The Alliance for Early Success is excited to make a new resource available to help improve the lives of young children, especially those facing the greatest challenges. Today we are releasing a comprehensive research report by Child Trends, a nonpartisan research center on children and family issues: The Research Base for a Birth Through Age Eight State Policy Framework.
How can families in the most difficult circumstances be supported to give children the best chance to succeed? Federal administrators of the Early Head Start program for young children and families think addressing the sources of toxic stress could be part of the answer, according to a multi-part series of journalistic articles, “Tackling Toxic Stress,” produced by the Center on the Developing Child at Harvard University.
In a year that may well stand out as a low point in our national history for extreme political brinksmanship, Nebraska legislators representing all points of the ideological spectrum took their own stand – a united one – in support of early childhood investment in 2013. Faced by a wide range of difficult budgetary decisions, the 103rd Nebraska Legislature chose to advance eight separate bills directly affecting the safety, quality and availability of early care and education programs for the state’s youngest children and their families.
Last month, CLASP released Better for Babies: A Study of State Infant and Toddler Child Care Policies documenting where state policies stand in relation to a set of key child care subsidy, licensing and quality improvement policies that support the healthy growth and development of infants and toddlers in child care settings. Data in this report were collected through a state survey, as well as from publicly available data sources. Collectively they offer a baseline of policies important for babies in child care.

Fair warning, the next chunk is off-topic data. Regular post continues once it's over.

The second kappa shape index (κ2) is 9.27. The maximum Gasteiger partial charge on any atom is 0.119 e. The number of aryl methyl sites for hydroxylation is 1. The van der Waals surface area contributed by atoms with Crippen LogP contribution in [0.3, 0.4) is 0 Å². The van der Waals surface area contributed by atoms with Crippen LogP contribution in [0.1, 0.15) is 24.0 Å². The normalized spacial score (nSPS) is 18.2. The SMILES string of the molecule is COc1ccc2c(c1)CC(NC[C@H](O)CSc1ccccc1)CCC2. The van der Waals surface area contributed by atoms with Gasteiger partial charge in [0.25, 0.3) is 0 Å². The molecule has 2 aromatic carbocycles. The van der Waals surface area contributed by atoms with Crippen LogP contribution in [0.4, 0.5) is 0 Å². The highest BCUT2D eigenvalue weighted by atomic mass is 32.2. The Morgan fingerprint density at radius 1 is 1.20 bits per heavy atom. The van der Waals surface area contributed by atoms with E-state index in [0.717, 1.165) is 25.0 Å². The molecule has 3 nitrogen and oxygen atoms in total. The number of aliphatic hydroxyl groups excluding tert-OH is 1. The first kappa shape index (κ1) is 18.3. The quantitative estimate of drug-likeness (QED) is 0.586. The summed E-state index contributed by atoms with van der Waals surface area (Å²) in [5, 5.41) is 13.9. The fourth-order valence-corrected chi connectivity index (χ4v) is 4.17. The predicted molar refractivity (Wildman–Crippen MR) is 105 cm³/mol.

The National Conference of State Legislators surveyed 21 state legislative fiscal offices on their FY 2013 state appropriations for various education programs in December 2012. Overall, state appropriations to early care and education increased slightly by $127 million (1.5 percent). Although several states continued to struggle to restore cuts from the previous years, others continued to make small but consistent increases in various early care and education budgets.
Rhode Island, the smallest state in the U.S., is a leaders among states in improving outcomes for young children and families. This year’s legislative session brought some important new victories for the state’s children...
Oregon took another major step toward the transformation of its early learning system during its 2013 legislative session. Two years ago the legislature created the Early Learning Council to take a more comprehensive look at how early childhood services are delivered, and articulate a new vision for Oregon. This session took important steps toward making that vision a reality.
A recent report by Child Trends suggests young children in military families may need additional support to help mitigate some of the risks associated with having one or both parents deployed away from the home.
The Washington Legislature wrapped up its second special session last week by passing a biennial budget that creates more opportunity for our state’s youngest learners. In a time of financial struggle, lawmakers chose to prioritize funding for improved access and quality in early learning programs.
Find out about the numbers of young, at-risk children in your state and nationally by using the The Young Child Risk Calculator (YCRC). This recently updated tool, available from The National Center for Children in Poverty, shows that nearly one in five children in the US faces multiple risks that increase their chance of poor health, development, and school outcomes.